C: inline without forcing?

Segher Boessenkool segher@kernel.crashing.org
Thu Jun 3 05:12:25 GMT 2021


On Wed, Jun 02, 2021 at 10:42:06PM -0400, Danielle Church wrote:
> On Wed, Jun 2, 2021, 18:30 Segher Boessenkool <segher@kernel.crashing.org>
> wrote:
> 
> > On Wed, Jun 02, 2021 at 12:22:58PM -0400, Danielle Church wrote:
> > > On Wed, Jun 2, 2021 at 11:54 AM Segher Boessenkool
> > > <segher@kernel.crashing.org> wrote:
> > > > > Is there no way to get the code-emit behavior (inline the
> > > > > function or emit a TU-external reference, don't emit standalone
> > > > > definition) without the optimizer changes (more likely to inline the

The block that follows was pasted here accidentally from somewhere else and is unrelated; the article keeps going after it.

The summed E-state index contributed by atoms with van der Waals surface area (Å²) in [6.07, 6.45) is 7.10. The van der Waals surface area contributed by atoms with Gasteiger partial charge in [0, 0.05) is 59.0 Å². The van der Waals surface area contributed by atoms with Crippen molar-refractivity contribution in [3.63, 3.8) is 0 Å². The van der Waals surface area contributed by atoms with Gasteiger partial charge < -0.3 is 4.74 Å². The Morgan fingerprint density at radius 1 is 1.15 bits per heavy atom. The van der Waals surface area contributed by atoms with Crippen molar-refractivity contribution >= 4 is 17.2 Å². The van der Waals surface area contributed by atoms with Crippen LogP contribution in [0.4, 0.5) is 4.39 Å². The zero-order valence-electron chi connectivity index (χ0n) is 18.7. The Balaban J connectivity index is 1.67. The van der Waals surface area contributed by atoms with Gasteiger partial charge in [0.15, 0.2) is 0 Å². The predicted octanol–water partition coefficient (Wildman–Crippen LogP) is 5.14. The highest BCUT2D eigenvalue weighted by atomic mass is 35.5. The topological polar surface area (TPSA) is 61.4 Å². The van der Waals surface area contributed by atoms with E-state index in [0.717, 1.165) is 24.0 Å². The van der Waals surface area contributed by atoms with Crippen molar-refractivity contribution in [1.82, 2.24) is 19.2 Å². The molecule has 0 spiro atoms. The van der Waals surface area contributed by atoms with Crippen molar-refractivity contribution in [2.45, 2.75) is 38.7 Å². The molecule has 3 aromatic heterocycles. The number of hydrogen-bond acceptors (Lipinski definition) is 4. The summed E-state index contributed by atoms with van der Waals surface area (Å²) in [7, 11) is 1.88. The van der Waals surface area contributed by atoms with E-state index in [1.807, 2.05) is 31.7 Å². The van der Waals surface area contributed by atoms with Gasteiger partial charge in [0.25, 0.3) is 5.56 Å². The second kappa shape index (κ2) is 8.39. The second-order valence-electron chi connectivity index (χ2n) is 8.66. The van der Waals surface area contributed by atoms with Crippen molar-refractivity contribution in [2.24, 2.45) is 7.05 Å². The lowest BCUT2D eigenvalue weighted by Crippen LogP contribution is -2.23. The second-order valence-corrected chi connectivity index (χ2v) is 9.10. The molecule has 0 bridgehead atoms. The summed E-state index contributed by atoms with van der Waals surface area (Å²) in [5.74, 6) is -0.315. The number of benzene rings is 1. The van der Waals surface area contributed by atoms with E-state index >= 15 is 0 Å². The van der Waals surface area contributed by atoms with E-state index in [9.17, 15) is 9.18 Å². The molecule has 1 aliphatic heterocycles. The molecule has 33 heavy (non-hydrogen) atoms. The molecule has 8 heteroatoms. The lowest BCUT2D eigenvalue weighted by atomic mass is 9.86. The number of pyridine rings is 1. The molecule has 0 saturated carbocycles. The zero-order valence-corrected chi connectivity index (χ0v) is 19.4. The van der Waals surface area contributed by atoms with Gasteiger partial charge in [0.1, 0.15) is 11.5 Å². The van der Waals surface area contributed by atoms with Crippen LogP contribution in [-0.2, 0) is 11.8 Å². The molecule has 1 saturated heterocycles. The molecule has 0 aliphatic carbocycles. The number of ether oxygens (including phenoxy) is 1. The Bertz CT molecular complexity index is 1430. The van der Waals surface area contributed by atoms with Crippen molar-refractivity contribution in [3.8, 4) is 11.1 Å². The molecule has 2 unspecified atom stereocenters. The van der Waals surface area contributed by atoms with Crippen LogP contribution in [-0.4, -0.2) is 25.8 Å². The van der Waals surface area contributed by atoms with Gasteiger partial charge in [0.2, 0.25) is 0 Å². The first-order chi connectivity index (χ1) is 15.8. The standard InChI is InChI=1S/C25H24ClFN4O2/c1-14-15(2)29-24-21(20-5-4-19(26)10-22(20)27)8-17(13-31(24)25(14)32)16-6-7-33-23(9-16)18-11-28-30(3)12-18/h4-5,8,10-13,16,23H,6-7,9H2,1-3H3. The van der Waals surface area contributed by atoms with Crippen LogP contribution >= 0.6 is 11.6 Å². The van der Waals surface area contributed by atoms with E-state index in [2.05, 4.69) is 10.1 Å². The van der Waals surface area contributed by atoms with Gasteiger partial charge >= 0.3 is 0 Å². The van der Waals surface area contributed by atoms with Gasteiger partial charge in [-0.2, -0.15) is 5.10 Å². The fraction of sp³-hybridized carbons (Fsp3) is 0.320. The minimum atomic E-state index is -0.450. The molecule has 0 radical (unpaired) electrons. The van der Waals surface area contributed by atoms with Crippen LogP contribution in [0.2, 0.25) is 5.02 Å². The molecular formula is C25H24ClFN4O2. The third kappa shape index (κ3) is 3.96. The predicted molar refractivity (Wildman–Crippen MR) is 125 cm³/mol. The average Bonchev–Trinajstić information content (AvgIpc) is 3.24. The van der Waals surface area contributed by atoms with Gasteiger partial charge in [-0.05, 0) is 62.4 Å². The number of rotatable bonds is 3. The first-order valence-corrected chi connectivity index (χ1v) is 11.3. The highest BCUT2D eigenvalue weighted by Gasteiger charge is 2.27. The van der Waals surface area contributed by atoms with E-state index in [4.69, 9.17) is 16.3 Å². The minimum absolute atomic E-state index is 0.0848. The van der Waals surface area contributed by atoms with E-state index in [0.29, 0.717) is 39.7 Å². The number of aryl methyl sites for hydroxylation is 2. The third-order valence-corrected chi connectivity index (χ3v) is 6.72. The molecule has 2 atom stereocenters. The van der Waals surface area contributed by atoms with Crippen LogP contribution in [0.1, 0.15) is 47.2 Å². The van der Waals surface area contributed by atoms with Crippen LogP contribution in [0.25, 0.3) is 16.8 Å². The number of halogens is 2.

> > > > > function, even if it's a bad idea)?
> > > >
> > > > extern attribute((gnu_inline))
> > >
> > > Does ``extern inline attribute((gnu_inline))'' behave appreciably
> > > differently than C99's bare ``inline''? They seem to have the same
> > > effect from the documentation, though with reversed semantics for the
> > > presence vs absence of the extern keyword.
> >
> > Neither GNU inline nor standard C inline is inclusive of the other.  A
> > gnu_inline extern inline is never emitted as a standalone function.
> >
> 
> Can you explain to me how that's different from C99 inline? I'm afraid I
> don't understand, since a C99 declaration like
> 
> inline void foo() {
>  ...
> }
> 
> won't emit a standalone function either, no?

It does if you first declared foo() without inline:

int f(void);
inline int f(void) { return 42; }


Segher


More information about the Gcc-help mailing list